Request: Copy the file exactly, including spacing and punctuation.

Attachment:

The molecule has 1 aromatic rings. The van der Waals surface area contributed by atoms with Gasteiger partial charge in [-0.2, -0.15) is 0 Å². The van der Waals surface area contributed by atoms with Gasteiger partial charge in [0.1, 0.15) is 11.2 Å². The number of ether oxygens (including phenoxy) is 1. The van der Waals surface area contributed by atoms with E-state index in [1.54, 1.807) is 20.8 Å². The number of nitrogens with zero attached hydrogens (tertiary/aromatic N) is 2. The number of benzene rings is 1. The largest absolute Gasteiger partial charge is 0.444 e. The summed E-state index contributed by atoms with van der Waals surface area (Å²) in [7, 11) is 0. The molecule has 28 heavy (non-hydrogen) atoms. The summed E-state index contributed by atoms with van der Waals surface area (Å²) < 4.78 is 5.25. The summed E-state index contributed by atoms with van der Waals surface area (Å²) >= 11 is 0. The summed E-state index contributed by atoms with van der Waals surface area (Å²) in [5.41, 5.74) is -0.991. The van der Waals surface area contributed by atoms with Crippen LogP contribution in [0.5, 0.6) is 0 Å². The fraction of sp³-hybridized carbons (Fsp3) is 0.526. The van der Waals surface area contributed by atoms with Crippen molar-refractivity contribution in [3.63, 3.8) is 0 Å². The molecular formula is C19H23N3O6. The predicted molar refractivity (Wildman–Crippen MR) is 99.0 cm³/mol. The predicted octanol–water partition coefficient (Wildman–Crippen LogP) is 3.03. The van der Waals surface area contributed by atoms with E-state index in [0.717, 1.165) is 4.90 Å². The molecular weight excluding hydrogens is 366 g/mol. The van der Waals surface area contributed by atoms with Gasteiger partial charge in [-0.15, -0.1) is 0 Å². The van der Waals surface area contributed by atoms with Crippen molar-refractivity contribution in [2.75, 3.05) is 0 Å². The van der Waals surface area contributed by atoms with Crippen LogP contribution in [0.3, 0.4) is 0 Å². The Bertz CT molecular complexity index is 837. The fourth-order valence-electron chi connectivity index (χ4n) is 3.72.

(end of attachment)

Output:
The molecule has 1 aromatic rings. The van der Waals surface area contributed by atoms with Gasteiger partial charge in [-0.2, -0.15) is 0 Å². The van der Waals surface area contributed by atoms with Gasteiger partial charge in [0.1, 0.15) is 11.2 Å². The number of ether oxygens (including phenoxy) is 1. The van der Waals surface area contributed by atoms with E-state index in [1.54, 1.807) is 20.8 Å². The number of nitrogens with zero attached hydrogens (tertiary/aromatic N) is 2. The number of benzene rings is 1. The largest absolute Gasteiger partial charge is 0.444 e. The summed E-state index contributed by atoms with van der Waals surface area (Å²) in [7, 11) is 0. The molecule has 28 heavy (non-hydrogen) atoms. The summed E-state index contributed by atoms with van der Waals surface area (Å²) < 4.78 is 5.25. The summed E-state index contributed by atoms with van der Waals surface area (Å²) >= 11 is 0. The summed E-state index contributed by atoms with van der Waals surface area (Å²) in [5.41, 5.74) is -0.991. The van der Waals surface area contributed by atoms with Crippen LogP contribution in [0.5, 0.6) is 0 Å². The fraction of sp³-hybridized carbons (Fsp3) is 0.526. The van der Waals surface area contributed by atoms with Crippen molar-refractivity contribution in [3.63, 3.8) is 0 Å². The molecular formula is C19H23N3O6. The predicted molar refractivity (Wildman–Crippen MR) is 99.0 cm³/mol. The predicted octanol–water partition coefficient (Wildman–Crippen LogP) is 3.03. The van der Waals surface area contributed by atoms with E-state index in [0.717, 1.165) is 4.90 Å². The molecular weight excluding hydrogens is 366 g/mol. The van der Waals surface area contributed by atoms with Gasteiger partial charge in [-0.15, -0.1) is 0 Å². The van der Waals surface area contributed by atoms with Crippen molar-refractivity contribution in [2.75, 3.05) is 0 Å². The van der Waals surface area contributed by atoms with Crippen LogP contribution in [0.3, 0.4) is 0 Å². The Bertz CT molecular complexity index is 837. The fourth-order valence-electron chi connectivity index (χ4n) is 3.72.